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How to Transplant Bradford Pear Trees

pear tree blossom and leaves image by hazel proudlove from

Native to Korea and China, the Bradford pear (Pyrus calleryana) was introduced commercially to the United States in 1963. Landscapers and homeowners appreciated the tree's vigorous growth, compact branches and white flowers. Additionally, the tree tolerates poor soils and pollution so it was frequently planted as a street tree in cities. Recently, though, the Bradford Pear has fallen out of favor. The tree's weak wood and poor branch structure make it susceptible to ice and wind damage.

Digging Up a Bradford Pear Tree

Water the tree two to three days before transplanting it. Don't allow the roots to dry out during the transplanting process. For best results, transplant in the spring, as soon as the ground can be worked.

Determine the size of the rootball you need for successful transplanting. Bradford Pear trees need 12 inches of rootball for every 1 inch of trunk diameter. For example, to transplant a tree with a trunk diameter of 4 inches, measure 48 inches out from the trunk of the tree.

Dig a trench 15 to 24 inches deep around the tree, at the previously determined measurement. Cut through the roots with a sharp spade or pruning shears. Transplanting is very stressful for trees, but digging a large rootball can minimize damage.

Place your spade under the rootball. Gently rock the spade handle back and forth by applying pressure to the handle, until the rootball is dislodged from the ground.

Place your hands under the rootball and lift it out of the ground. Don't pull it out by its trunk. Wrap the rootball in damp burlap if you are unable to plant it right away.

Planting a Bradford Pear Tree

Select a replanting site. Choose a sheltered area protected from freezing snow and winds. Ideal locations include near other trees or near a house. The site should be in full sun, with well-drained soil.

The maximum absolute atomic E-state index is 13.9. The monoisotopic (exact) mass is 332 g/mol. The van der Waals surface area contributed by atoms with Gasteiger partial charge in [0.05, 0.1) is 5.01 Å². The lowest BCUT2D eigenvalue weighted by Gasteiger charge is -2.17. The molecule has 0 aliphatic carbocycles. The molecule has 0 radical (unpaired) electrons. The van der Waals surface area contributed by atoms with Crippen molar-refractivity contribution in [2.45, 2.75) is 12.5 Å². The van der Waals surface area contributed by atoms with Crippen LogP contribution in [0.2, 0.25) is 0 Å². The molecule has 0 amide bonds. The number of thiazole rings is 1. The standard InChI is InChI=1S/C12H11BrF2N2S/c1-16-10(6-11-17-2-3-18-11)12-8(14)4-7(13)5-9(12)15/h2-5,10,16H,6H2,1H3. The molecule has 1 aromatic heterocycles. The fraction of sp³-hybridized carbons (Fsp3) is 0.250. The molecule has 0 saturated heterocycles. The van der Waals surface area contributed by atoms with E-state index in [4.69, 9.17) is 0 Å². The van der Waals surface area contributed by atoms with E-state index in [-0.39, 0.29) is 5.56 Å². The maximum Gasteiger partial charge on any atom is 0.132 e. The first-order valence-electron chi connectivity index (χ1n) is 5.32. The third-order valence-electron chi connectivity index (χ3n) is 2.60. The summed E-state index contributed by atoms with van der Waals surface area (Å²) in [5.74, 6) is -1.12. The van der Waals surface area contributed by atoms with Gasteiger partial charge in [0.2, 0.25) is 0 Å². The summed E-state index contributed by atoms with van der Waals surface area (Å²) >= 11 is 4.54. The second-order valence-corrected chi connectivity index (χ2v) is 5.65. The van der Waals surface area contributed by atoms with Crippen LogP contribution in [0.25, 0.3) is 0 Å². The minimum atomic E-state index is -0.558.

Measure the tree's rootball, both width and height with a measuring tape.

Dig a hole with your shovel two or three times the width of the rootball and the same depth. Measure the hole with your measuring tape to ensure you've dug to the correct depth and width. Set the soil you remove from the hole to the side on a tarp.

Place the Bradford pear tree in the hole so it stands upright and straight. The top of the rootball should sit 1 to 2 inches above the surrounding soil. If it doesn't, remove the tree and add more soil to the bottom of the hole.

Mix 3 to 4 shovelfuls of compost into the soil you previously dug up. Backfill the soil and compost into the hole until the hole is half full.

Fill the hole half full with water and allow it to drain. Fill the hole with the remaining soil and mound it around the base of the tree slightly. Tamp down on the soil with your foot to remove any air pockets. Place a 1-inch layer of mulch around the tree to protect it from moisture loss.


According to the North Dakota State University Extension Office, trees transplanted in a nursery undergo transplanting techniques that minimize shock. Transplanting trees successfully is difficult for the homegrower. The younger the tree, the more likely the transplant will be successful.

Prune Bradford pear trees annually in early spring to thin out branches. The branches typically grow too close together, causing them to break easily in the wind.

Consider the "Cleveland Select" pear tree as a sturdier alternative to the Bradford Pear, or choose other flowering trees such as crab apple and flowering plum.

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